·"The telephone poll was approaching fast. I attempted to swerve out of its path when it struck my front end."
·"The pedestrian had no idea which direction to go, so I ran over him!"

Silly? Yes. But so are some of the excuses we offer, instead of taking responsibility for our mistakes, failures, and sins.

The Bible says, "The lazy person is full of excuses" (Proverbs 22:13 NLT). Ben Franklin once observed, "The person who is good at excuse-making is seldom good at anything else."

Living the 'Good Life'

For we are God's masterpiece. He has created us anew in Christ Jesus, so that we can do the good things he planned for us long ago. Ephesians 2:10 (NLT)

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A few years ago the planned community of Mission Viejo, California launched an advertising campaign to attract home buyers. They used phrases like "Mission Viejo: the California Promise" and "The place to live the Good Life." Although "the Good Life" is a well-worn phrase in our culture, I wonder how many people have ever stopped to define what exactly it is.

For some people the Good Life is confused with looking good. They are preoccupied with appearance, as if that is all that really matters in life. In America our culture idolizes beauty and puts a premium on being attractive. Advertisers capitalize on this knowing that the promise of "looking good" causes us to spend billions on beauty products, tanning salons, plastic surgery, liposuction, custom color coordination, and the latest styles in clothing.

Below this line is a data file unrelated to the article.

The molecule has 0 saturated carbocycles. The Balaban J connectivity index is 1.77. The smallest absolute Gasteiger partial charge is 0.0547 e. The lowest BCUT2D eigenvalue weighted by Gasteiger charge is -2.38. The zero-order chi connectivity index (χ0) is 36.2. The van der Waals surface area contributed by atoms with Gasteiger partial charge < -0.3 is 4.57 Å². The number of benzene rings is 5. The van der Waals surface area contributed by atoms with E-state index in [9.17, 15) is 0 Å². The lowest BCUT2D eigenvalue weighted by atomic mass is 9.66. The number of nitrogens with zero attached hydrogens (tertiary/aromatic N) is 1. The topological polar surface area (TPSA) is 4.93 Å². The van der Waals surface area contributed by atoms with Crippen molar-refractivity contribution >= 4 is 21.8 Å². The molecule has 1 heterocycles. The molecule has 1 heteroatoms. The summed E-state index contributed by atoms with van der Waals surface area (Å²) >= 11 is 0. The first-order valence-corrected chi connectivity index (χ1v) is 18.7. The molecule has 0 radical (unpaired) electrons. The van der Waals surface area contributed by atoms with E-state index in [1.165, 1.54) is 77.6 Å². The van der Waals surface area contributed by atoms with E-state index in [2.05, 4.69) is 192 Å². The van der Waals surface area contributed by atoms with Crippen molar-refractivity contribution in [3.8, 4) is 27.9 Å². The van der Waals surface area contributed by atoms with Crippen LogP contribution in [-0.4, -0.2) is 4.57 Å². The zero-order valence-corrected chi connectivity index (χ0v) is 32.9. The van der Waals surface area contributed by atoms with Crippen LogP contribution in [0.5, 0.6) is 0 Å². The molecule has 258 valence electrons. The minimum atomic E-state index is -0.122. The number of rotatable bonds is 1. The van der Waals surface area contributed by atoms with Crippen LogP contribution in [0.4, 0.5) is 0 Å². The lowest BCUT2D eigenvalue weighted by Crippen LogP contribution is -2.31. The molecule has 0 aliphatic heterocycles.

For others the Good Life is confused with feeling good. Their goal is the minimization of pain and the maximization of pleasure, and they will use whatever it takes to achieve it: hot tubs, Disneyland, cocaine, virtual reality, world travel, the latest movie. The pleasure and entertainment industry is now the largest industry in America. The old 60's phrase, "If it feels good, do it" has become the modus operandi for much of our society.

For others the Good Life is confused with having the goods. Their chief ambition is to collect all the goods and goodies of life. They make as much as they can and spend it as fast as they can.

ome honestly identify their values with bumper stickers that say "The one with the most toys wins." Others are not that brazen but they still believe that the Good Life is something that can be bought.

The truth is: none of these things ultimately satisfy.

·No matter what you do, you can't stop the aging process.